Most amalgams of art and science end up being neither. Art that considers itself a species of scientific investigation too often ends up being second-rate investigation or a badly metaphorized analogue of the process; and the kind of art that some working scientists create as an illustration of their process ends up, too often, as a clunky type of kitsch that does more to create aversion than understanding.
In spite of this, there have been ample numbers of collaborative ventures in the twenty-first century, many of which have actually created viewer encounters in which direct experience amplifies or concretizes the implications of experiment.
Sean Caulfield and Timothy Caulfield have edited a collection of essays, Imagining Science: Art, Science and Social Change, that asks blunt questions (not about aesthetics but about the appropriate parameters of the art-science encounter in various fields of investigation). David Garneau suggests that art and science are antithetical systems that meet productively only in a third field that embraces both, namely, ethics. (And we may remember, though Garneau doesn’t cite it, Wittgenstein’s “Ethics and aesthetics are one and the same.”) Jim Evans puts forth a view of science and art that could be embraced by sociobiologists and anthropologists and traditional aestheticians alike, though not by a good many contemporary theorists. It is worth quoting in extenso for the sheer transgressive outrageousness of its limpid (but not limp) style: “At its essence, the purpose of art is to invest our lives with meaning. While strictly practical criteria define what is and is not science, art is not shackled by such rigid criteria; it is a pure product of the human mind and culture. Its only rules are that it must evoke emotion and resonance. The universe simply ‘is’ and science is our way of knowing it. But the universe of art is infinite, defined and limited only by the human mind. We define artistic reality, as Duchamp so elegantly demonstrated with his urinal cum art. … If, one day, we finally stumble upon differently evolved beings elsewhere in our galaxy, the idea that a Hopper painting or a Beethoven sonata will deeply touch them is as unlikely as the proposition that their fundamental laws of motion will differ from ours.”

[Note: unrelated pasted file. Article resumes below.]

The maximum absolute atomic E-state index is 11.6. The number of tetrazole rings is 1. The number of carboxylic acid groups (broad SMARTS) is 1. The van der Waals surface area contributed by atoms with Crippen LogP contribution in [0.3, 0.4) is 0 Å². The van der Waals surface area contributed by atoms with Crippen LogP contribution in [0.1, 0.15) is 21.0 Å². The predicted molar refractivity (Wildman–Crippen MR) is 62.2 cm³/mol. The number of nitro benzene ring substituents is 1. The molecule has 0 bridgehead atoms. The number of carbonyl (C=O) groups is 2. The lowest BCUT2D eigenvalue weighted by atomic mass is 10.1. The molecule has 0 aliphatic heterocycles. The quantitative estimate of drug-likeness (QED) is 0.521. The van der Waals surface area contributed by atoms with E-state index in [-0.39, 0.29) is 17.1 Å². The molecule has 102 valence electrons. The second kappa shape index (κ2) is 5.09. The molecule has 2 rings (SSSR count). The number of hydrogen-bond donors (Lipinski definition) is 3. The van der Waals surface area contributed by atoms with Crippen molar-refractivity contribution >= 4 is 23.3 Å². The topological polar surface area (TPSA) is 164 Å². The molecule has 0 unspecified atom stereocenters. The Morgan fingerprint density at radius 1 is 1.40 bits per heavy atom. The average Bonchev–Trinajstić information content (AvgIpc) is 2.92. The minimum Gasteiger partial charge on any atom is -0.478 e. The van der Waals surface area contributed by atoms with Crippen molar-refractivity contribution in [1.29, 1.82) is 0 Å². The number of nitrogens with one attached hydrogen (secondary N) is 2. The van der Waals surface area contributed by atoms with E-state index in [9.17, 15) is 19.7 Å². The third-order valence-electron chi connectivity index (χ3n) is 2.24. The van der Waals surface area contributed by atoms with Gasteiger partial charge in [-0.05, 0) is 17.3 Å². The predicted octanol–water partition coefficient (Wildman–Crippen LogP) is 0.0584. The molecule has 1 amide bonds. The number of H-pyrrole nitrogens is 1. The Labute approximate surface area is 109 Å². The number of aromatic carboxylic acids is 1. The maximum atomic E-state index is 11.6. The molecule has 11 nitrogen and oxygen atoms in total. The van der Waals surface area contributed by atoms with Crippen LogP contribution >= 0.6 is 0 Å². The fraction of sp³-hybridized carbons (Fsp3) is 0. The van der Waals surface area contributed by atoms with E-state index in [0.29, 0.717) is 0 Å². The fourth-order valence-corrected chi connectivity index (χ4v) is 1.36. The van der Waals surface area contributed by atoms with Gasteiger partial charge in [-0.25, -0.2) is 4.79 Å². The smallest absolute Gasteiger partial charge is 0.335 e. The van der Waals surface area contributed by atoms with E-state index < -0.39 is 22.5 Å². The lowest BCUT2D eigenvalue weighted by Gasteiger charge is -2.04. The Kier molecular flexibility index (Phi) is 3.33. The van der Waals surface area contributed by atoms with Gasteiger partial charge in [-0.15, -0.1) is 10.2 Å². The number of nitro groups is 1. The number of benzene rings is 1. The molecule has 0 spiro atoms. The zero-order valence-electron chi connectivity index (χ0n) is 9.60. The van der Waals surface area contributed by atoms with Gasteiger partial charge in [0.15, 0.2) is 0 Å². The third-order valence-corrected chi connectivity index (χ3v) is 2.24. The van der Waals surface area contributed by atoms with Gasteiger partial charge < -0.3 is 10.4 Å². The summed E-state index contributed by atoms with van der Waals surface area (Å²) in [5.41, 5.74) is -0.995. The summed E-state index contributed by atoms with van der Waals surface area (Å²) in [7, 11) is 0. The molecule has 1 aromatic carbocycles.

This neatly phrased binary opposition is guaranteed to get the social constructionists up in arms, or some of them, to be more accurate. But this is because social construction isn’t adequately understood by the social constructionists. Anthropologists have increasingly discovered, for example, that aesthetics exists in societies famed for not having the concept: you don’t have to use the same word as we do to be performing a similar human activity. (Borges’ famed fable about categories for animals comes to mind: “belonging to the Emperor,” “which when viewed from a great distance look like flies,” and so on. What would be shared in that case is not the categories but the human wish to make categories for dividing up the world.)